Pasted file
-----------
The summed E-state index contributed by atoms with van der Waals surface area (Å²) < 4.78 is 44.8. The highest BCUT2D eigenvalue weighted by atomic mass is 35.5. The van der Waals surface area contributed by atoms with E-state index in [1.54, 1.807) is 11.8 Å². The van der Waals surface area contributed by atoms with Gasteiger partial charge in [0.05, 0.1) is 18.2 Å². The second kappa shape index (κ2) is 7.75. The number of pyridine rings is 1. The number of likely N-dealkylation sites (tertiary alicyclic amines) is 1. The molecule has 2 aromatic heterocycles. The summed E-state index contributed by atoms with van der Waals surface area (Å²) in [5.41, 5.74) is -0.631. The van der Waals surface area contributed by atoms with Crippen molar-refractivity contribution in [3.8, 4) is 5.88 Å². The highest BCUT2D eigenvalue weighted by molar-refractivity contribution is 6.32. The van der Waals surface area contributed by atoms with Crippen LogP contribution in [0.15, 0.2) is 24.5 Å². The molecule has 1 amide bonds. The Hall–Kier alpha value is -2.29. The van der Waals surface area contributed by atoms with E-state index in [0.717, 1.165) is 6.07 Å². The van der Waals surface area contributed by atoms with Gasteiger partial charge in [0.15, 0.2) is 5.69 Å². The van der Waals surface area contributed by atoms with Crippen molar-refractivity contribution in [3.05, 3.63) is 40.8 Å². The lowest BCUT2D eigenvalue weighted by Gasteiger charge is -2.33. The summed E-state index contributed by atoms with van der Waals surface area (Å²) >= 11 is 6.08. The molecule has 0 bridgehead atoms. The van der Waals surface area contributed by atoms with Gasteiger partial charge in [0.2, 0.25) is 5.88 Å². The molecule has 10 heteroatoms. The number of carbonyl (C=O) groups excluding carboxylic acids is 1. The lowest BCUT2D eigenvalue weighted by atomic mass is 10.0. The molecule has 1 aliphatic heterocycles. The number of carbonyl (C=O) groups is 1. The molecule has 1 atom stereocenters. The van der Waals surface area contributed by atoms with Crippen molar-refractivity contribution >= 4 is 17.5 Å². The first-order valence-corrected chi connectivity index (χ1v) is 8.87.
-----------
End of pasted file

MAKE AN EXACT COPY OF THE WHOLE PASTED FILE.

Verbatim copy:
The summed E-state index contributed by atoms with van der Waals surface area (Å²) < 4.78 is 44.8. The highest BCUT2D eigenvalue weighted by atomic mass is 35.5. The van der Waals surface area contributed by atoms with E-state index in [1.54, 1.807) is 11.8 Å². The van der Waals surface area contributed by atoms with Gasteiger partial charge in [0.05, 0.1) is 18.2 Å². The second kappa shape index (κ2) is 7.75. The number of pyridine rings is 1. The number of likely N-dealkylation sites (tertiary alicyclic amines) is 1. The molecule has 2 aromatic heterocycles. The summed E-state index contributed by atoms with van der Waals surface area (Å²) in [5.41, 5.74) is -0.631. The van der Waals surface area contributed by atoms with Crippen molar-refractivity contribution in [3.8, 4) is 5.88 Å². The highest BCUT2D eigenvalue weighted by molar-refractivity contribution is 6.32. The van der Waals surface area contributed by atoms with Crippen LogP contribution in [0.15, 0.2) is 24.5 Å². The molecule has 1 amide bonds. The Hall–Kier alpha value is -2.29. The van der Waals surface area contributed by atoms with E-state index in [0.717, 1.165) is 6.07 Å². The van der Waals surface area contributed by atoms with Gasteiger partial charge in [0.15, 0.2) is 5.69 Å². The van der Waals surface area contributed by atoms with Crippen molar-refractivity contribution in [3.05, 3.63) is 40.8 Å². The lowest BCUT2D eigenvalue weighted by Gasteiger charge is -2.33. The summed E-state index contributed by atoms with van der Waals surface area (Å²) >= 11 is 6.08. The molecule has 0 bridgehead atoms. The van der Waals surface area contributed by atoms with Gasteiger partial charge in [0.2, 0.25) is 5.88 Å². The molecule has 10 heteroatoms. The number of carbonyl (C=O) groups excluding carboxylic acids is 1. The lowest BCUT2D eigenvalue weighted by atomic mass is 10.0. The molecule has 1 aliphatic heterocycles. The number of carbonyl (C=O) groups is 1. The molecule has 1 atom stereocenters. The van der Waals surface area contributed by atoms with Crippen molar-refractivity contribution >= 4 is 17.5 Å². The first-order valence-corrected chi connectivity index (χ1v) is 8.87.